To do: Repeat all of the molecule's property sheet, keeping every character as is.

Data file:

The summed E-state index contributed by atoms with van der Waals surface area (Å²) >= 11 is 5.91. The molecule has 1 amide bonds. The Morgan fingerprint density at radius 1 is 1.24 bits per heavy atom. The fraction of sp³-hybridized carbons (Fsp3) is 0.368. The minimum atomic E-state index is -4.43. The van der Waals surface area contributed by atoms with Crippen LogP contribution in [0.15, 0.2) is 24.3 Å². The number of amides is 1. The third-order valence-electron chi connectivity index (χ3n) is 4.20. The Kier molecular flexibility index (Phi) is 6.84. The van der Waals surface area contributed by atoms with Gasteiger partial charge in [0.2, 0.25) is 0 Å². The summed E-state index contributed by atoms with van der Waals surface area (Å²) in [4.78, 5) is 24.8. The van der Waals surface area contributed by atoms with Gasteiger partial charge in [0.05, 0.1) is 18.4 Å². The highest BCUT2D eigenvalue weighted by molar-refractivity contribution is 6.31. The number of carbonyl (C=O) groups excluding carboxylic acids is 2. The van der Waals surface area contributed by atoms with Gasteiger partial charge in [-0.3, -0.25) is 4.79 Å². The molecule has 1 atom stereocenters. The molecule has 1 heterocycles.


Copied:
The summed E-state index contributed by atoms with van der Waals surface area (Å²) >= 11 is 5.91. The molecule has 1 amide bonds. The Morgan fingerprint density at radius 1 is 1.24 bits per heavy atom. The fraction of sp³-hybridized carbons (Fsp3) is 0.368. The minimum atomic E-state index is -4.43. The van der Waals surface area contributed by atoms with Crippen LogP contribution in [0.15, 0.2) is 24.3 Å². The number of amides is 1. The third-order valence-electron chi connectivity index (χ3n) is 4.20. The Kier molecular flexibility index (Phi) is 6.84. The van der Waals surface area contributed by atoms with Gasteiger partial charge in [0.2, 0.25) is 0 Å². The summed E-state index contributed by atoms with van der Waals surface area (Å²) in [4.78, 5) is 24.8. The van der Waals surface area contributed by atoms with Gasteiger partial charge in [0.05, 0.1) is 18.4 Å². The highest BCUT2D eigenvalue weighted by molar-refractivity contribution is 6.31. The number of carbonyl (C=O) groups excluding carboxylic acids is 2. The van der Waals surface area contributed by atoms with Gasteiger partial charge in [-0.3, -0.25) is 4.79 Å². The molecule has 1 atom stereocenters. The molecule has 1 heterocycles.